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dc.contributor.authorMain, Anson R.en
dc.contributor.authorHladik, Michelle L.en
dc.contributor.authorWebb, Elisabeth B.en
dc.contributor.authorGoyne, Keith W.en
dc.contributor.authorMengel, Doreenen
dc.date.accessioned2021-02-22T19:57:34Zen
dc.date.available2021-02-22T19:57:34Zen
dc.date.issued2020-11-10en
dc.identifier.issn0048-9697en
dc.identifier.other140436en
dc.identifier.urihttp://hdl.handle.net/10919/102423en
dc.description.abstractPesticide exposure is a growing global concern for pollinator conservation. While most current pesticide studies have specifically focused on the impacts of neonicotinoid insecticides toward honeybees and some native bee species, wild pollinators may be exposed to a broader range of agrochemicals. In 2016 and 2017 we collected a total of 637 wild bees and butterflies from the margins of cultivated agricultural fields situated on five Conservation Areas in mid-northern Missouri. Pollinators were composited by individual genera (90 samples) and whole tissues were then analyzed for the presence of 168 pesticides and degradation products. At least one pesticide was detected (% frequency) in the following wild bee genera: Bombus (96%), Eucera (75%), Melissodes (73%), Pnlothrix (50%), Xylocopa (50%), and Megachile ( 17%). Similarly, at least one pesticide was detected in the following lepidopteran genera: Hemaris (100%), Hylephila (75%), Danaus (60%), and Colitis (50%). Active ingredients detected in >2% of overall pollinator samples were as follows: metolachlor (24%), tebuconazole (22%), atrazine (18%), iinidadoprid desnitro (13%), bifenthrin (9%), flumetralin (9%), p, p'-DDD (6%), tebupirimfos (4%), Iludioxonil (4%), flutriafol (3%), cyproconazole (2%), and oxacliazon (2%). Concentrations of individual pesticides ranged from 2 to 174 ng/g. Results of this pilot field study indicate that wild pollinators arc exposed to and are potentially bioaccumulating a wide variety of pesticides in addition to neonicotinoids. Here, we provide evidence that wild bee and butterfly genera may face exposure to a wide range of insecticides, fungicides, and herbicides despite being collected from areas managed for conservation. Therefore, even with the presence of extensive habitat, minimal agricultural activity on Conservation Areas may expose pollinators to a range of pesticides. Published by Elsevier B.V.en
dc.description.sponsorshipMDC; Missouri Cooperative Fish and Wildlife Research Unit; USDA-NIFAUnited States Department of Agriculture (USDA) [MO-HANR0007]; Multi-State Working Group W3045 [MOMSNR0002]; University of Missouri; U.S. Fish and Wildlife ServiceUS Fish & Wildlife Service; U.S. Geological SurveyUnited States Geological Survey; Wildlife Management Institute; USGS Toxic Substances Hydrology ProgramUnited States Geological Surveyen
dc.format.mimetypeapplication/pdfen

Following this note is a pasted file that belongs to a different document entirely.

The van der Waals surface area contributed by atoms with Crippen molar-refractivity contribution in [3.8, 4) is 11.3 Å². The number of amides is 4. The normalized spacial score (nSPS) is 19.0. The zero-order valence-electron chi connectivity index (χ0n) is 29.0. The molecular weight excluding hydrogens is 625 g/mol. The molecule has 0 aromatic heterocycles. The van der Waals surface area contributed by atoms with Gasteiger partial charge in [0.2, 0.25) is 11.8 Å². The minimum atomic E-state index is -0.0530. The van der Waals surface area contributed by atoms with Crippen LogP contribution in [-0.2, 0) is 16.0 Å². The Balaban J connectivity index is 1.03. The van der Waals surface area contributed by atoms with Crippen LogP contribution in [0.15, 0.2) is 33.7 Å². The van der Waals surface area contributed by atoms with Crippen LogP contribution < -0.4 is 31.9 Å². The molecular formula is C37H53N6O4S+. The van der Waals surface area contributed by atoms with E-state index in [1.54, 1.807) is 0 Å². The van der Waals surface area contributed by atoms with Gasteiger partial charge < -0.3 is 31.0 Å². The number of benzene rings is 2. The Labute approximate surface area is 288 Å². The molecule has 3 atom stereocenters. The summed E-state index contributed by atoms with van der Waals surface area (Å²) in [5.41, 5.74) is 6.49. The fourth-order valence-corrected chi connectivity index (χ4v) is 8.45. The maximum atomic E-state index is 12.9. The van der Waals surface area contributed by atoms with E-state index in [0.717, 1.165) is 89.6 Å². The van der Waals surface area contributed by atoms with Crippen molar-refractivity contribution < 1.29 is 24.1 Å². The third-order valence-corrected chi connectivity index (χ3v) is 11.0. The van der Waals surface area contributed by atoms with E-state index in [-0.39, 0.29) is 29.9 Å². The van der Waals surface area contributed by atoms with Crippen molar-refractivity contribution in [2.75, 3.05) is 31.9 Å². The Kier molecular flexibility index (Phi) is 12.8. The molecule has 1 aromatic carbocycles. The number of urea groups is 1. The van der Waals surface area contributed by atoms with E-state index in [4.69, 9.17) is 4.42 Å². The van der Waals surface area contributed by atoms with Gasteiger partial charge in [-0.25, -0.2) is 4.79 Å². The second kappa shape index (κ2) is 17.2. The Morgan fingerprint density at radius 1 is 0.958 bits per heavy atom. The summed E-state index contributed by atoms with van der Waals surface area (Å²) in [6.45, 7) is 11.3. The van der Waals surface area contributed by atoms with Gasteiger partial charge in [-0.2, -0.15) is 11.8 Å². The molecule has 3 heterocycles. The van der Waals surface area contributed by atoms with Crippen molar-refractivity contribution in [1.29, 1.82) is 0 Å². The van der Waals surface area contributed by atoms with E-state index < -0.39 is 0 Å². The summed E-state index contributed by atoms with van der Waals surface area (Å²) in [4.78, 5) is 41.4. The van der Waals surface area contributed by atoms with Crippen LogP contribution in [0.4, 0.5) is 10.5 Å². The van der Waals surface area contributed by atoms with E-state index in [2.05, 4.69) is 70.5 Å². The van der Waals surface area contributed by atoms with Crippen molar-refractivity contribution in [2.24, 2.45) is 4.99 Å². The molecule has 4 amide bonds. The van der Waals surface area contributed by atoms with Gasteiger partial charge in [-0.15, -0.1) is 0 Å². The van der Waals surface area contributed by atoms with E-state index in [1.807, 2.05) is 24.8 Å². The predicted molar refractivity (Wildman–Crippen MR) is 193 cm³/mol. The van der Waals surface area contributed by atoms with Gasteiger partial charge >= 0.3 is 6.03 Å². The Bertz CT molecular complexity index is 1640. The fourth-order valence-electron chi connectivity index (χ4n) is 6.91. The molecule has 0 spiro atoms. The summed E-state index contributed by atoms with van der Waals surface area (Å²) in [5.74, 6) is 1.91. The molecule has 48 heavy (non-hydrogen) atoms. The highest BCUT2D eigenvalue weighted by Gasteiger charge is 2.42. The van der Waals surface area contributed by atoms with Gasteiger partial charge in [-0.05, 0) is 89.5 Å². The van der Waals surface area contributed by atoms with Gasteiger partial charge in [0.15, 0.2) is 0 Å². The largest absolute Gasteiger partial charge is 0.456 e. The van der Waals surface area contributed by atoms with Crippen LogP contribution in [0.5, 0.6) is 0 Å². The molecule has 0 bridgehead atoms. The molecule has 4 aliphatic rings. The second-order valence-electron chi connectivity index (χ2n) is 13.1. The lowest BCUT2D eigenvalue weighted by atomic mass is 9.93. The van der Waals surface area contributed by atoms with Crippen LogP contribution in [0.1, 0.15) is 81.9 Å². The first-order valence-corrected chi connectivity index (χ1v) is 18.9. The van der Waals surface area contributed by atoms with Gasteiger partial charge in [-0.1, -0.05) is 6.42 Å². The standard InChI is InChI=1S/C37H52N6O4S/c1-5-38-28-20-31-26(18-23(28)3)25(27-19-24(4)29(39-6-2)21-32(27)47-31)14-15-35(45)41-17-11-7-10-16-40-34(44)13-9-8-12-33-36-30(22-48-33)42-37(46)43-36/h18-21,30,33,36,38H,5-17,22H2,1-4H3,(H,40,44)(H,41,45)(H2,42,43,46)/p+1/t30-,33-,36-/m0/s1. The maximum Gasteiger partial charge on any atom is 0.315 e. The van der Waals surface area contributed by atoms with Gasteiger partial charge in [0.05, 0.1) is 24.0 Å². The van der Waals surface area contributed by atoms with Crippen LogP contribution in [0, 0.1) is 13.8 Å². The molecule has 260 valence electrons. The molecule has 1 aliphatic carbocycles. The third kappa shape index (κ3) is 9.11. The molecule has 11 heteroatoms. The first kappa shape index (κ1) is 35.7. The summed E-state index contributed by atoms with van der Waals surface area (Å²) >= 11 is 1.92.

dc.language.isoenen
dc.rightsCC0 1.0 Universalen
dc.rights.urihttp://creativecommons.org/publicdomain/zero/1.0/en
dc.subjectWild beesen
dc.subjectButterfliesen
dc.subjectExposureen
dc.subjectInsecticidesen
dc.subjectFungicidesen
dc.subjectHerbicidesen
dc.titleBeyond neonicotinoids - Wild pollinators are exposed to a range of pesticides while foraging in agroecosystemsen
dc.typeArticle - Refereeden
dc.contributor.departmentForest Resources and Environmental Conservationen
dc.description.notesWe thank the following individuals for assistance in field data collection and lab sample preparation: W. Boys, K. Kuechle, J. Murray, and J. Piercefield. Thank you to C. Sanders, M. McWayne and M. De Parsia who processed the pollinators for pesticide analysis. Special thanks to all of the Missouri Department of Conservation (MDC) Area Managers, biologists, and their staff for their willingness to support this research: B. Anderson, D. Bryant, J. Demand, B. Diekmann, C. Freeman, A. Pearson, C. Smith, and N. Walker. This work was funded through a cooperative agreement with the MDC in collaboration with L. Webb and K. Goyne. Partial support was also provided by the Missouri Cooperative Fish and Wildlife Research Unit and USDA-NIFA through Hatch funding (MO-HANR0007) and Multi-State Working Group W3045 (MOMSNR0002). The Missouri Cooperative Fish and Wildlife Research Unit is jointly sponsored by MDC, the University of Missouri, the U.S. Fish and Wildlife Service, the U.S. Geological Survey, and theWildlife Management Institute. Pesticide residue analysis was supported by the USGS Toxic Substances Hydrology Program. Any use of trade, firm, or product names is for descriptive purposes only and does not imply endorsement by the U.S. Government.en
dc.title.serialScience of the Total Environmenten
dc.identifier.doihttps://doi.org/10.1016/j.scitotenv.2020.140436en
dc.identifier.volume742en
dc.type.dcmitypeTexten
dc.type.dcmitypeStillImageen
dc.description.adminPublic domain – authored by a U.S. government employeeen
dc.identifier.pmid32623160en
dc.identifier.eissn1879-1026en


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